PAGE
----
Bruce Oake Recovery Centre one step closer after marathon public rezoning hearing at city hall
The Bruce Oake Recovery Centre took another step to becoming a reality early Wednesday morning after a marathon public hearing at city hall lasting for more than six hours.
More than 60 people were in the crowd at the Assiniboia Community Committee Meeting. Typically, these meetings are held in a smaller room, but this one was moved to the council chambers to accommodate the crowd.
The committee approved a rezoning and conditional use plan but it will still have to go through the Standing Policy Committee on Property and Development, Executive Policy Committee and City Council before getting the go-ahead.
The Bruce Oake Recovery Centre is planned to be a 50-bed long-term addictions treatment centre at the old Vimy Arena site in the Crestview neighbourhood.
While the vote was on the rezoning of the land, dozens of people both for and against the centre came to voice their opinions on the project.
Many of those against it live in the neighbourhood. They say the increase in traffic and safety is a concern, property values will decrease and they will lose green space and recreation space.
“I realize rehab facilities are important, but so are young people,” Vicky Fedyk, who has lived on Vimy Road for 47 years, said.
“And recreation prevents them from getting caught up in the drug scene.”
Several former drug addicts and families of those who lost family members voiced their support for the centre along with nurses and residents in the area who think it is much needed.
”We can help make Bruce’s life mean something and we can make sure it doesn’t happen to anybody else,” Scott Oake, father of Bruce and head of the centre’s board of directors.
Barb Ashley lost her son to addiction earlier this year and said he went to a treatment facility in Vancouver. But when he returned to Winnipeg, the drug issues returned and he was put on a waiting list at the Addictions Foundation of Manitoba, unable to get the help he needed.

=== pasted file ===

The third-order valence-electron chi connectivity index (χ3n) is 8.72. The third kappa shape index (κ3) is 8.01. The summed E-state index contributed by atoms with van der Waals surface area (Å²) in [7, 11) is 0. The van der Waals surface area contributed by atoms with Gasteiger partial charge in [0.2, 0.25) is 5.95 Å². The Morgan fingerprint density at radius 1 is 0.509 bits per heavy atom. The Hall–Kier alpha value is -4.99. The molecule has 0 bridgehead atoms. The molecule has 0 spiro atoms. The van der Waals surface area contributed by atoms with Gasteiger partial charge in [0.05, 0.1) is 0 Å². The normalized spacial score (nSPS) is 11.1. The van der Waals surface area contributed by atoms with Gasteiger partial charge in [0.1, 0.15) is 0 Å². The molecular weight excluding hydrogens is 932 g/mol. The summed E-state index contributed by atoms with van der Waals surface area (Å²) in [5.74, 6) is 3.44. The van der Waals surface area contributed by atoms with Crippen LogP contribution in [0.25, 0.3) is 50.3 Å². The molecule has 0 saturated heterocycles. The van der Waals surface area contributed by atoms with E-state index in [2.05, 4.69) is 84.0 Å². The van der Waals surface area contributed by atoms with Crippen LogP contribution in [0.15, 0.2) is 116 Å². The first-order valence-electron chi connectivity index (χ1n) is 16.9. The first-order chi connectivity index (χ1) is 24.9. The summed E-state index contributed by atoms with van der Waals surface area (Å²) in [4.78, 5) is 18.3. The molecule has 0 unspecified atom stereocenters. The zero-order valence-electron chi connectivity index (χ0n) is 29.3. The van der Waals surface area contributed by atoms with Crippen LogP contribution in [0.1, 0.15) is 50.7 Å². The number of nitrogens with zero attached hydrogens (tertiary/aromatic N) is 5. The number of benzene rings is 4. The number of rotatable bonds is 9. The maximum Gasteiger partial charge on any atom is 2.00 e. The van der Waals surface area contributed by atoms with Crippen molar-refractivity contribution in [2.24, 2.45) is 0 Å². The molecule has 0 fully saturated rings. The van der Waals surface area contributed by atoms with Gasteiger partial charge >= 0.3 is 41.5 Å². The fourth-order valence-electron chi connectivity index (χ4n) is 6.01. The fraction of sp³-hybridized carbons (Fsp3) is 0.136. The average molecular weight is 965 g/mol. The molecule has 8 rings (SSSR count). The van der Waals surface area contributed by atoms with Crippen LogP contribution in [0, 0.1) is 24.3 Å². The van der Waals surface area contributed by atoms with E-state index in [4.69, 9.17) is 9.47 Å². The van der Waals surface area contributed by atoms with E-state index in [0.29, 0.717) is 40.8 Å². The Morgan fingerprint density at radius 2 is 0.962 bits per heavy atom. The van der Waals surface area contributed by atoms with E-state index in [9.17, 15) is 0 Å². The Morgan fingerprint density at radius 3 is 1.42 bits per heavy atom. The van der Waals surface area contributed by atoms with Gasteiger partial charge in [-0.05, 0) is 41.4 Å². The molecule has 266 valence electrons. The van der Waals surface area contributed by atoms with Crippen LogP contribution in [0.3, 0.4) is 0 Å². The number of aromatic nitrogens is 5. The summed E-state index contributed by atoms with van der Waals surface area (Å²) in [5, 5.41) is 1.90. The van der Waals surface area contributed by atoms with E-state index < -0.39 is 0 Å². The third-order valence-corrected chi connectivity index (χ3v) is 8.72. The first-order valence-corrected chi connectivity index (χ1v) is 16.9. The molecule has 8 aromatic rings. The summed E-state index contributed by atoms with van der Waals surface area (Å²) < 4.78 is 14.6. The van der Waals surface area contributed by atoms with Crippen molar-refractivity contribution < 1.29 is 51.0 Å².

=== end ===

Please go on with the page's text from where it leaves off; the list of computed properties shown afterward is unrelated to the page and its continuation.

“If there had been a facility [in Winnipeg], he would have been able to access post-treatment supports and integrate back into the community,” Ashley said.
Oake said if rezoning goes in their favour, they will launch a capital fundraising campaign. He said they have already raised a significant amount, and they have people “ready willing and able” to write substantial cheques.
Things were much calmer than at an information meeting in the summer when supporters and opposers got into loud arguments about the centre.
The proposed plan for the three-acre plot of land would see it divided into lots. The first lot is 2.45 acres and would be rezoned from parks and recreation land to a residential multi-family area.
The remainder of the land would be used for green space.
If the rezoning process is approved, the province would be able to buy the land from the city and lease the $1.43-million plot of land to the centre for $1 a year.
Most of the arena would be torn down to build the recovery centre, except for a third of the western rink surface which would be used for a public gymnasium if it was possible to reuse the site. If not, a new gymnasium would be built.
The facility would be the only long-term treatment facility in Winnipeg and would cost nothing for those attending. The centre said no detox will occur and residents must be clean when starting their journey. Approximately 25-30 staff and professional support members would be on site throughout the day.